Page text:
On Tuesday, October 23, the Civic Orchestra performed Mahler’s Symphony No.6 and Ogonek’s All These Lighted Things – that latter of which was commissioned and world-premiered by the Chicago Symphony Orchestra last season. Out concert was under the direction of CSO Solti Conducting Apprentice Erina Yashima. This was our last concert with Erina during her apprenticeship; she has been with working with the Civic Orchestra for more than two years. However, this was the first time I had a chance to play celesta under her baton. She has also been helpful in prepping us before the guest conductor arrives in some of the concerts this past season.
During these two weeks, we all started writing drafts for our group project proposals. Fellows were separated into three different groups: West Side, South Side and North Side. Each group brainstormed ideas to work music into social issues. Thanks to our generous sponsor the Robert and Isabelle Bass Foundation, each group will have the opportunity to apply for a grant of up to $2,000. So far, the South Side group plans to create a ‘storybook’ of original works and perform at several local venues. The West Side group will team up with a local school to premiere a piece by a local African-American composer to celebrate Black History Month. The group will also arrange bus transportation for the high school students to come to our Civic Orchestra concerts. The North Side group will collaborate with a senior services organization to incorporate live music in to a memory care facility. We all hope, with this short-term 3-month project, we can bring a long-lasting influence to the people of these communities. Stay tuned for more details!
On Monday, October 29, we had our annual Civic Scholars Donor Dinner. The event started with a cocktail hour on the eighth floor, in Symphony Center’s Thomas Club. Most of the Civic Orchestra musicians were paired with a specific donor or foundation. My donors are Mr. and Mrs. Robert Baum and Mary Beth Kretz. Unfortunately, due to the distance where they reside, I only had a brief chance to meet with Mr. Baum in the Symphony Center during last season. After the cocktail hour, we moved to the beautiful Grainger Ballroom for a seated, festive dinner with our sponsors. Linda Wolfe, the great-granddaughter of the founder of Civic Orchestra conductor and the CSO’s second Music director, Frederick Stock, sat right across the table from me. Algimantas Kezelis, a lawyer and a first-time Civic sponsor, along with our Civic Fellow Joe Bauer’s parents (also sponsors), were at the same table with me. After the wonderful dinner, fellow Roslyn Green gave a wonderful speech thanking all of our donors. We then listened to our fellows play selections from Schubert’s Octet.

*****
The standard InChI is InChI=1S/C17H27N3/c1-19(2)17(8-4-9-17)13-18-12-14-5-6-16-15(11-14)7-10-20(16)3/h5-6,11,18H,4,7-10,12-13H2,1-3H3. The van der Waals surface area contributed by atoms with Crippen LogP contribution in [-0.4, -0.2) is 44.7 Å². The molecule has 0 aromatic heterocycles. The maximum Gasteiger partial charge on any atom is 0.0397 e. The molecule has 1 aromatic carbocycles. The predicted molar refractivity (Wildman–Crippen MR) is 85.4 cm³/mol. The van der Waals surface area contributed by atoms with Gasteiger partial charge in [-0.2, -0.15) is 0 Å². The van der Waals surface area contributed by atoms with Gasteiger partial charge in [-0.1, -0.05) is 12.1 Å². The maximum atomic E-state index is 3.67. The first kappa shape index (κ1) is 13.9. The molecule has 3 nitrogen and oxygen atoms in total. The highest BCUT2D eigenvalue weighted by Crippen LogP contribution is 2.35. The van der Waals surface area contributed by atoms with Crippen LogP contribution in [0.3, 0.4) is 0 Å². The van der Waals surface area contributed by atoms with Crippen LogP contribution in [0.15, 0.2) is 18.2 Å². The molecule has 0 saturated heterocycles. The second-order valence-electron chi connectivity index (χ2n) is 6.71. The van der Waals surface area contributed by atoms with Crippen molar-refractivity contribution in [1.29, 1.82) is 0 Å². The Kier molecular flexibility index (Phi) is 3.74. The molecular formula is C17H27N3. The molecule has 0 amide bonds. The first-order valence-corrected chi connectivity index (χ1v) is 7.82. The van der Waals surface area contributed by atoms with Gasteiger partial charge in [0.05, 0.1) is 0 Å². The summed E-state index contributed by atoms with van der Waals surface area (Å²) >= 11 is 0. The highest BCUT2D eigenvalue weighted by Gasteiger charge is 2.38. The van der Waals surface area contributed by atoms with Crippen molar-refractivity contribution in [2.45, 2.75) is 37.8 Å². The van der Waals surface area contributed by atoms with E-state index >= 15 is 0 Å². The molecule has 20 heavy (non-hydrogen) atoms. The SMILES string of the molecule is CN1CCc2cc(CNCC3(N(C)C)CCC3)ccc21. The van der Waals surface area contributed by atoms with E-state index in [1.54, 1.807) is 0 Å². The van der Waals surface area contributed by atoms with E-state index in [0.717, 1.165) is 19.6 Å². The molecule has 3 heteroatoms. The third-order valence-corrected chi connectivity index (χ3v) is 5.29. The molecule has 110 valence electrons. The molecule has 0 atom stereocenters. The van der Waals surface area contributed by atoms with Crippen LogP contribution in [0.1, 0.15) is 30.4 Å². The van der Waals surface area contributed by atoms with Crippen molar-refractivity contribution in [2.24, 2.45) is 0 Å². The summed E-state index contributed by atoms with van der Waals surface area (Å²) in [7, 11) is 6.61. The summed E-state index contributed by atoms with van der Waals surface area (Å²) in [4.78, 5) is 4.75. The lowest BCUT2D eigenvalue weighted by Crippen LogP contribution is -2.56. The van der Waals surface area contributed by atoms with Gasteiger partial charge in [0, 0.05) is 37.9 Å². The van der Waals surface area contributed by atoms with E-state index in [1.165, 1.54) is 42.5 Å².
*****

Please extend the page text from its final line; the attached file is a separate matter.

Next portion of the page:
As Halloween approached, our fellows Roslyn Green and Alice Park organized a fun evening visit to Margaret’s Village, a homeless shelter for single moms and their children. We wore Halloween costumes and set up a few tables where the kids could come ring the doorbell for trick or treat-ing while we played some short Halloween tunes. While we were preparing, some of the kids tried out the costumes and danced to the music during our performances. It was such a heartwarming event.
These past two weeks, the Civic Fellows had the opportunity to dine with our generous sponsors while also meeting with people in need. We performed on the prestigious Orchestra Hall stage as well as in a simple auditorium in a South Side neighborhood. It was a truly memorable two weeks in our lives.
By Civic Fellow and pianist Pei-yeh Tsai
TOP: A chamber ensemble comprised of Civic Fellows perform select movements from Schubert’s Octet. | Photo by Todd Rosenberg